The best way to describe Jerry Van Dyke is to say that he is naturally funny, he was simply born that way. He can have an audience in hysterics just by being himself; no over rehearsed skits or lines – no "act." When he was acting, on the hit series "Coach," it is his own style and sense of humor that sets him apart from the present and past comics, and keep his millions of fans tuned in.

Jerry was born and raised in Danville, Illinois, this is where he began his career, in the local high school. He performed anywhere he could in front of anyone who would listen, including his teachers and Principal. He was the classic class clown, who soon found himself on stage doing stand-up in strip joints and performing in "hole-in-the-wall" clubs, through the Deep South. Before he knew it, he got himself hired as a regular for the Playboy clubs. It wasn’t too long before he was off to Vegas, with showroom booking after showroom booking, and this was just the beginning.

In 1962, Jerry got a television break on his brother’s number one show, "The Dick Van Dyke Show." He received immediate acclaim for his portrayal of a dual personality and was promptly signed to a contract with CBS-TV, as the show continued to air Jerry became increasingly in demand. He was hired as the comic relief for the "Judy Garland Show," and then became the host for the game show, "Picture This." His next venture was, "My Mother The Car," although shortly lived, it provoked a cult-like following that is still remember to this day. Other projects of Jerry’s included "Accidental Family," "Headmaster," with Andy Griffith and "13 Queens Blvd.," with Eileen Brennan.

Because of his reputation for hard work and perfect performances he was soon cast for roles in various feature films, "The Courtship of Eddie’s Father," "Palm Springs Weekend," "McClintock," with the legendary John Wayne, and more recently, "Run If You Can."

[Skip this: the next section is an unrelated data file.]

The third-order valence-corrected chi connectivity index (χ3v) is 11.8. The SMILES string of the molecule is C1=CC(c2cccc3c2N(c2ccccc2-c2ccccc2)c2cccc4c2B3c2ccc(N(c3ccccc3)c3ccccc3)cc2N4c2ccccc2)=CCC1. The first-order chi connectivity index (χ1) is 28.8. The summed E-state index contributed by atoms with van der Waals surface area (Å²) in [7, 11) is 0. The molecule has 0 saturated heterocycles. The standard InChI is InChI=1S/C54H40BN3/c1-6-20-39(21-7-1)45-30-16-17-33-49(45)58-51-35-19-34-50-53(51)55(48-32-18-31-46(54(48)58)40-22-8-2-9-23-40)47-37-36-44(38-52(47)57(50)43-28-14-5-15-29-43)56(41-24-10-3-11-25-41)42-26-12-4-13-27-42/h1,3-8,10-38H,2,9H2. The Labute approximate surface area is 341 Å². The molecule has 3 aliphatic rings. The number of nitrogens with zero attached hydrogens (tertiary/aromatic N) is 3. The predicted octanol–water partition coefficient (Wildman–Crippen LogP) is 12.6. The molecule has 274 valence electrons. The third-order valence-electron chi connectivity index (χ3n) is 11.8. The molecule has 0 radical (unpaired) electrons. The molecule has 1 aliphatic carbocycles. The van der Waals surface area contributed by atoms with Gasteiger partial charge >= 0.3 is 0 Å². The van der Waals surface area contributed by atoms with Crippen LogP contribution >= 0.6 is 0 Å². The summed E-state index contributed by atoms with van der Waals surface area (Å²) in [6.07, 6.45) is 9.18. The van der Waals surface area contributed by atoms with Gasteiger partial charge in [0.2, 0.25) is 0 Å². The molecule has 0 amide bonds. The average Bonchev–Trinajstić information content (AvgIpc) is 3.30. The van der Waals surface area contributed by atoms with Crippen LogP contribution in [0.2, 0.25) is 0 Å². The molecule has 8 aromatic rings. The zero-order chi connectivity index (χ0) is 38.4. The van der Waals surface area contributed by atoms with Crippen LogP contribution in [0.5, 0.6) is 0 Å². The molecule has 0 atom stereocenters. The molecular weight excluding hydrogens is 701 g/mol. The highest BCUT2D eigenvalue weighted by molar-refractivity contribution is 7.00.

Currently, Jerry is in high demand, during his hiatuses from the series "Coach," Jerry continued to perform live across the country. Although working in front of an audience he always been his first love, he had great fun with his character on "Coach," who he describes as being the "worlds most negative person." He played Luther Van Dam, who was the assistant to Craig T. Nelson, a coach for a much-to-be-desired football team. "Coach" is not the only show Van Dyke had been involved with, he also had a guest-starring role in the CBS mini-series "Fresno" with Carol Burnett, and was featured in "Charles In Charge," and "Newhart."

The other aspect of Jerry’s life involves his wife, Shirley. They own and operate a 500-arce ranch in Arkansas, they have all kinds of "ranch type creatures," everything from cattle and horses to llamas. This gives Jerry a place to escape from Los Angeles but still work at something he loves.

Jerry Van Dyke has never stopped working in the last 40 years and he says, " I have no intentions of stopping now." Jerry continues his comedic and acting endeavors and explains what keeps the thrive in his work, "to me, life is like a soap opera. I love tuning in every day to see what’s going to happen next."